It all starts with you being a child. You have it really good. People take care of you, they feed you, clothe you, give you hugs, and put your awful drawings on the refrigerator with unrestrained praise. But nature cannot allow you to remain a child forever. It needs to stir the pot. It wants you to get out, take chances, spread your seed, and do stuff. How does nature get you to leave childhood? It casts a spell on you, makes you an adolescent and a little bit crazy. It takes you for a ride on the ego balloon.
I’m not sure just how it happens, but something happens in the brain of an adolescent. All of a sudden you think you know better than your parents, your teachers, and anyone who ever lived longer than you. You’re idealistic. You’re above practical concerns. You’re attracted to risks. You act like you’ll live forever. You think anything from your childhood will just about kill you. You think you’re unique and, being so, no one can understand you. You can see further than anyone else.
You’re ascending in the ego balloon.
The ego balloon is necessary. It’s nature’s way of getting you to leave childhood. Nature inflates your ego and enables you to rise up to escape your parents. If you didn’t have the ego balloon, you wouldn’t try anything. You’d never leave. The better your childhood, the more cared, watched over, affirmed, and protected you are, the harder it is to leave your parents, the more hot air you need.
It’s fun to ride the ego balloon. You see better, you feel better, you’ve got a different point of view; but, there’s no question about it, the ego balloon is very dangerous. It’ll give you an unearned sense of self confidence, you’ll try things that are crazy to try, you won’t know when to stop, you’ll put your trust in anyone that appeals to the rebel in you. You can descend too quickly and hurt yourself and quite a few others when you crash. If you come down too soon, before the ego balloon has had a chance to carry you far, you’re back again in the confines of childhood or the institutionalized childhood of extended welfare or disability.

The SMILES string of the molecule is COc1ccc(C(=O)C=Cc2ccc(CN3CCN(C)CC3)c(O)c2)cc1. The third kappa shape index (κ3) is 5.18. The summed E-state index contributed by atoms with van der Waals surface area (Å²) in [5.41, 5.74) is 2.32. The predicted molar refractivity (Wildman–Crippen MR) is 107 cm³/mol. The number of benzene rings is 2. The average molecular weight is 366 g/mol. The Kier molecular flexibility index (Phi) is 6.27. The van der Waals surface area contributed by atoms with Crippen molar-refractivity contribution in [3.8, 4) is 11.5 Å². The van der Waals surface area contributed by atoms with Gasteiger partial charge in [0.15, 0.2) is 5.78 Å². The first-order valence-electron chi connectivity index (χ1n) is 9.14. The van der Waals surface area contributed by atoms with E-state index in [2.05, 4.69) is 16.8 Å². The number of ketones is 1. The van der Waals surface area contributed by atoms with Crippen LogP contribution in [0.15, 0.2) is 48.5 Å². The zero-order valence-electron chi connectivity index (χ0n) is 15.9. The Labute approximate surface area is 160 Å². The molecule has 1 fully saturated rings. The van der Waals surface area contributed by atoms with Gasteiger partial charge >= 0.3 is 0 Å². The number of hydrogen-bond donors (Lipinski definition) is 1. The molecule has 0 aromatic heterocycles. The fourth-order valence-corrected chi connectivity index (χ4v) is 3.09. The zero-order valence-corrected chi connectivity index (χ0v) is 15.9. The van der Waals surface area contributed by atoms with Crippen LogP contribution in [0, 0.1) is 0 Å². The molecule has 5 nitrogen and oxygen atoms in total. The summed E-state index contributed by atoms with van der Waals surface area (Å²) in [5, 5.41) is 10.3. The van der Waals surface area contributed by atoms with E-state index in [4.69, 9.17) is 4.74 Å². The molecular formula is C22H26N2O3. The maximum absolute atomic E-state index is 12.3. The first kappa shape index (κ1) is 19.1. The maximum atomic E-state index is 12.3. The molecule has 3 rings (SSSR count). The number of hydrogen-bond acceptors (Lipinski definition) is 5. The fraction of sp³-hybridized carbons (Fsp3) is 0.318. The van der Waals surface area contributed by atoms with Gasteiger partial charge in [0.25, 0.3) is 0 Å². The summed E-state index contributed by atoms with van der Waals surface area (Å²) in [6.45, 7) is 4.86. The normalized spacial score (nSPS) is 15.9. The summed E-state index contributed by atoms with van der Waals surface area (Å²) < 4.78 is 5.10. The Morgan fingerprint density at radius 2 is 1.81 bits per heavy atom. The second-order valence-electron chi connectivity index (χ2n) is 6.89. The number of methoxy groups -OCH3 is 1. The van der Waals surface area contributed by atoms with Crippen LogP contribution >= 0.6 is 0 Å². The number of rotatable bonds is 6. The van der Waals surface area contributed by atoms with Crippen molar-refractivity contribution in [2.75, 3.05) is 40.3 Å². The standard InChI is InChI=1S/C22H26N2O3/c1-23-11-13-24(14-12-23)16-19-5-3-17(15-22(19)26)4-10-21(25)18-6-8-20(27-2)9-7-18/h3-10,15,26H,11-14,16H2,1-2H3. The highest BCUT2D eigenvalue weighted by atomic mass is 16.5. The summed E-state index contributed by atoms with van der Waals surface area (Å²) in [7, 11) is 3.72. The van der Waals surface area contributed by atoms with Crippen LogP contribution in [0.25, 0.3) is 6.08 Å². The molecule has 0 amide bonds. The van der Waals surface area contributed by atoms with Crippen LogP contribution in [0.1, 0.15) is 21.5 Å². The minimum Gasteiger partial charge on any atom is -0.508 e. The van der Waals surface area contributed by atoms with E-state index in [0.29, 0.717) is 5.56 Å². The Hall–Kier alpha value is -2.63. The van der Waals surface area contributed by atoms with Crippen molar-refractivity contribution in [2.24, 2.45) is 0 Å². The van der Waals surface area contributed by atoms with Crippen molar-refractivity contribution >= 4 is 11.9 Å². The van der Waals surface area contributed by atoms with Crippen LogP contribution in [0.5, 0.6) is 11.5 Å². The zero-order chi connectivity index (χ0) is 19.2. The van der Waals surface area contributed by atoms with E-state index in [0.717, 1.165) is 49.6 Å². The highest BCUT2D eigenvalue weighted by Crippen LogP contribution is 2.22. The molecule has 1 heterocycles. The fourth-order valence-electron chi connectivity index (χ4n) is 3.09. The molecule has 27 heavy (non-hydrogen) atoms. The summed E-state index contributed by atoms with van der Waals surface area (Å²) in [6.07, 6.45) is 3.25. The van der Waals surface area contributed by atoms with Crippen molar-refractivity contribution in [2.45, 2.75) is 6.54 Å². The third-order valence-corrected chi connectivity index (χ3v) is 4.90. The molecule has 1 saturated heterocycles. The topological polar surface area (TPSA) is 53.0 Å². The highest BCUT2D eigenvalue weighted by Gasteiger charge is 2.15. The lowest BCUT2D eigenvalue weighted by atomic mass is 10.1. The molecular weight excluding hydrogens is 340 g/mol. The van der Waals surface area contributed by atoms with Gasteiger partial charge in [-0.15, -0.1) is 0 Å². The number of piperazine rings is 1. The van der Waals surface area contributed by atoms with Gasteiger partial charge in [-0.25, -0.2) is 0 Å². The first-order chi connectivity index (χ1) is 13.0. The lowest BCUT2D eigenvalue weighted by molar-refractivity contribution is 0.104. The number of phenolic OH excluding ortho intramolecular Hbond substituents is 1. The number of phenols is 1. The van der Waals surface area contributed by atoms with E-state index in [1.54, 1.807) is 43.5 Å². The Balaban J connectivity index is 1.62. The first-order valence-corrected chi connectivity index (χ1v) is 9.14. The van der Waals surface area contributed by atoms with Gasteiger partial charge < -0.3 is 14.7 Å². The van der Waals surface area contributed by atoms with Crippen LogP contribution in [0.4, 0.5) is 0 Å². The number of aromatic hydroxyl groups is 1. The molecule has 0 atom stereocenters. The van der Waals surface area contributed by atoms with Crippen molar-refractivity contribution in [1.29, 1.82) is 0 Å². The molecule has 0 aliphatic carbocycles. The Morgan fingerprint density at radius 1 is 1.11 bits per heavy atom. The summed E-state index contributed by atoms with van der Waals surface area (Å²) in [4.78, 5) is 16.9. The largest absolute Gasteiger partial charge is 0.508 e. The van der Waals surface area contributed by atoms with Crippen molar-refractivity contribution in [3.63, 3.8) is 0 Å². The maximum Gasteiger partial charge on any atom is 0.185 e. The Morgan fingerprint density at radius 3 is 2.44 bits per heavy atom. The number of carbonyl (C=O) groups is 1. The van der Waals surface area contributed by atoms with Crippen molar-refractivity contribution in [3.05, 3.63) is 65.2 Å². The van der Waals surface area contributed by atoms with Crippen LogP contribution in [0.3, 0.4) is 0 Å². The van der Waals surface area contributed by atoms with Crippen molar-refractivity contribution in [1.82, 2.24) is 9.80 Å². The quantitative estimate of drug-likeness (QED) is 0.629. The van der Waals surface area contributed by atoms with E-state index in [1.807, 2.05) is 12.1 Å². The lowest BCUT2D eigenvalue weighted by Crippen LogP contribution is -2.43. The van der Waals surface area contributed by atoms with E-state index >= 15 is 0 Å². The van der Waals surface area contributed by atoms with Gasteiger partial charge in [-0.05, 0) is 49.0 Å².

You can’t fly forever. Eventually, you have to come down. Once nature gets you up there and helps you escape your parents , it needs you to return to earth. You’ve got to work with other people, learn to love, and raise children. You can’t do all that up in the ego balloon. You can’t grow anything from an altitude of three hundred feet. The next thing that happens, is you start to lose air. Nature sends these darts that prick your ego. You experience rejection, disappointment, and failure. Then there’s disillusionment, discouragement, and disease. That’s just the start; nature has a millions ways to burst your bubble.
If you enter an intimate, long term relationship, there will be many occasions that injure your ego. If you have children to raise, then you’ll experience the inflation of their ego balloons. If yours is not fully deflated by the time they reach adolescence, they’ll finish the job. The inflation of their ego balloons coincides with the deflation of yours.
If your ego starts to lose too much air, you try to patch it up. You look for honors, status, fancy cars, nice clothes, beautiful women, attentive men, above average children, anything you can slap on those holes and delay the deflation of your ego. You try to plug the holes with alcohol or drugs, some gambling, some shopping, some internet porn, anything that gives you the illusion that you’re not crashing to the ground. Eventually, however, all the patches blow.
If you manage to land the ego balloon, rather than crash, you find that it’s not so bad to be back to earth. You’re more grounded, more humble, more realistic, and more Zen. People like you better and say you’re more approachable. If the ego balloon did its job, enabling you to leave your cushy, over-protected childhood home, emboldened you to take risks, and didn’t crash you too violently, then you have something that needs your careful attention. You have a company to nurture, a trade to practice, disciples to mentor, a partner to love, or children to raise. These all require that you stay in close contact with people.
So, you see, the ego balloon can be a very good and necessary part of human development. The ego is a useful tool if you understand its uses and limitations. It can make us crazy, but it’s often a good crazy, a necessary madness, provided you can land the thing when it needs to come down.
Keith R Wilson is a mental health counselor in private practice and the author of three self-help books, two novels, and innumerable articles. A third novel, Who Killed the Lisping Barista of the Epiphany Café? is currently being published one chapter at a time in Medium.
This post was previously published on medium.com.
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